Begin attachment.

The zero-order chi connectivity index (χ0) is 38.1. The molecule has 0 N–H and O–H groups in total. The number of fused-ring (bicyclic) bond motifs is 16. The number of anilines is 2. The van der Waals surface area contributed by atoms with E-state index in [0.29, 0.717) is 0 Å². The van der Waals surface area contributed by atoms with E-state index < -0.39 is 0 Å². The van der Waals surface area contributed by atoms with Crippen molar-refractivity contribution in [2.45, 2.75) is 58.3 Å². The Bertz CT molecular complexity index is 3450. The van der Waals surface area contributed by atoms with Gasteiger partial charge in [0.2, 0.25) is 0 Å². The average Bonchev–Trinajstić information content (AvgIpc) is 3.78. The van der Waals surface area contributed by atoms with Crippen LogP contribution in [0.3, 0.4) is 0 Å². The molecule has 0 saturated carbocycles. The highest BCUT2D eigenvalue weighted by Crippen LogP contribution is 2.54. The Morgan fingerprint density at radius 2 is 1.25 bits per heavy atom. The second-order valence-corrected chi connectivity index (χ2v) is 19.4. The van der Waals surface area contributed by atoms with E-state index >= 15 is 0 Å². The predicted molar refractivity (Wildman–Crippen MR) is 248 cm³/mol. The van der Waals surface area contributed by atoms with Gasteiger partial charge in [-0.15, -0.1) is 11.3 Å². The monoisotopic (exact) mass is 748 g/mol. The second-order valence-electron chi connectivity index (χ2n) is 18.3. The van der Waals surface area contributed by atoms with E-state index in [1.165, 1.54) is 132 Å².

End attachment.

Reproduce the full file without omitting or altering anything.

The zero-order chi connectivity index (χ0) is 38.1. The molecule has 0 N–H and O–H groups in total. The number of fused-ring (bicyclic) bond motifs is 16. The number of anilines is 2. The van der Waals surface area contributed by atoms with E-state index in [0.29, 0.717) is 0 Å². The van der Waals surface area contributed by atoms with E-state index < -0.39 is 0 Å². The van der Waals surface area contributed by atoms with Crippen molar-refractivity contribution in [2.45, 2.75) is 58.3 Å². The Bertz CT molecular complexity index is 3450. The van der Waals surface area contributed by atoms with Gasteiger partial charge in [0.2, 0.25) is 0 Å². The average Bonchev–Trinajstić information content (AvgIpc) is 3.78. The van der Waals surface area contributed by atoms with Crippen LogP contribution in [0.3, 0.4) is 0 Å². The molecule has 0 saturated carbocycles. The highest BCUT2D eigenvalue weighted by Crippen LogP contribution is 2.54. The Morgan fingerprint density at radius 2 is 1.25 bits per heavy atom. The second-order valence-corrected chi connectivity index (χ2v) is 19.4. The van der Waals surface area contributed by atoms with E-state index >= 15 is 0 Å². The predicted molar refractivity (Wildman–Crippen MR) is 248 cm³/mol. The van der Waals surface area contributed by atoms with Gasteiger partial charge in [-0.15, -0.1) is 11.3 Å². The monoisotopic (exact) mass is 748 g/mol. The second-order valence-electron chi connectivity index (χ2n) is 18.3. The van der Waals surface area contributed by atoms with E-state index in [1.165, 1.54) is 132 Å².